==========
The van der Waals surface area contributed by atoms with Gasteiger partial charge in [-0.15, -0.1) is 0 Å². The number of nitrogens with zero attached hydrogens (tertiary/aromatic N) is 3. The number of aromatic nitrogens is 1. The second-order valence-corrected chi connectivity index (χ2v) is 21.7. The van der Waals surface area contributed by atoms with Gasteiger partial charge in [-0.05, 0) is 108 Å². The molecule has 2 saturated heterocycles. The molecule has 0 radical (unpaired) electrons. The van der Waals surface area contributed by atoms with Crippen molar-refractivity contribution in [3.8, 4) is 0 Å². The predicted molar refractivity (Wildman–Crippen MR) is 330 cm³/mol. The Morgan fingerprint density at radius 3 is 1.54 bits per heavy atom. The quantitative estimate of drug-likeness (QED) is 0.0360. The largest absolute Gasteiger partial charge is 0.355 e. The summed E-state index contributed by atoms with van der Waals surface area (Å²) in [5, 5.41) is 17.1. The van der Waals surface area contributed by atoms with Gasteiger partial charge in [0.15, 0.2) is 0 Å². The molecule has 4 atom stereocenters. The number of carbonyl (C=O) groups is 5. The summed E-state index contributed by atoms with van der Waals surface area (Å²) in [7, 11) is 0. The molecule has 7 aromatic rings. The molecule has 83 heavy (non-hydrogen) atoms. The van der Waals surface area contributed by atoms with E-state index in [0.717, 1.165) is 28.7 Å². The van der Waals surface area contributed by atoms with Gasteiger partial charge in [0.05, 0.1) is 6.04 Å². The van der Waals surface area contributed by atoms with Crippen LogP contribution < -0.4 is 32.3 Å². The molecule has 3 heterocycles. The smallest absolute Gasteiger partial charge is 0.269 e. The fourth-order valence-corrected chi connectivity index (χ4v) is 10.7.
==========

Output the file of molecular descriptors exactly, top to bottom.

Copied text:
The van der Waals surface area contributed by atoms with Gasteiger partial charge in [-0.15, -0.1) is 0 Å². The number of nitrogens with zero attached hydrogens (tertiary/aromatic N) is 3. The number of aromatic nitrogens is 1. The second-order valence-corrected chi connectivity index (χ2v) is 21.7. The van der Waals surface area contributed by atoms with Gasteiger partial charge in [-0.05, 0) is 108 Å². The molecule has 2 saturated heterocycles. The molecule has 0 radical (unpaired) electrons. The van der Waals surface area contributed by atoms with Crippen molar-refractivity contribution in [3.8, 4) is 0 Å². The predicted molar refractivity (Wildman–Crippen MR) is 330 cm³/mol. The Morgan fingerprint density at radius 3 is 1.54 bits per heavy atom. The quantitative estimate of drug-likeness (QED) is 0.0360. The largest absolute Gasteiger partial charge is 0.355 e. The summed E-state index contributed by atoms with van der Waals surface area (Å²) in [5, 5.41) is 17.1. The van der Waals surface area contributed by atoms with Gasteiger partial charge in [0.15, 0.2) is 0 Å². The molecule has 4 atom stereocenters. The number of carbonyl (C=O) groups is 5. The summed E-state index contributed by atoms with van der Waals surface area (Å²) in [7, 11) is 0. The molecule has 7 aromatic rings. The molecule has 83 heavy (non-hydrogen) atoms. The van der Waals surface area contributed by atoms with E-state index in [0.717, 1.165) is 28.7 Å². The van der Waals surface area contributed by atoms with Gasteiger partial charge in [0.05, 0.1) is 6.04 Å². The van der Waals surface area contributed by atoms with Crippen LogP contribution < -0.4 is 32.3 Å². The molecule has 3 heterocycles. The smallest absolute Gasteiger partial charge is 0.269 e. The fourth-order valence-corrected chi connectivity index (χ4v) is 10.7.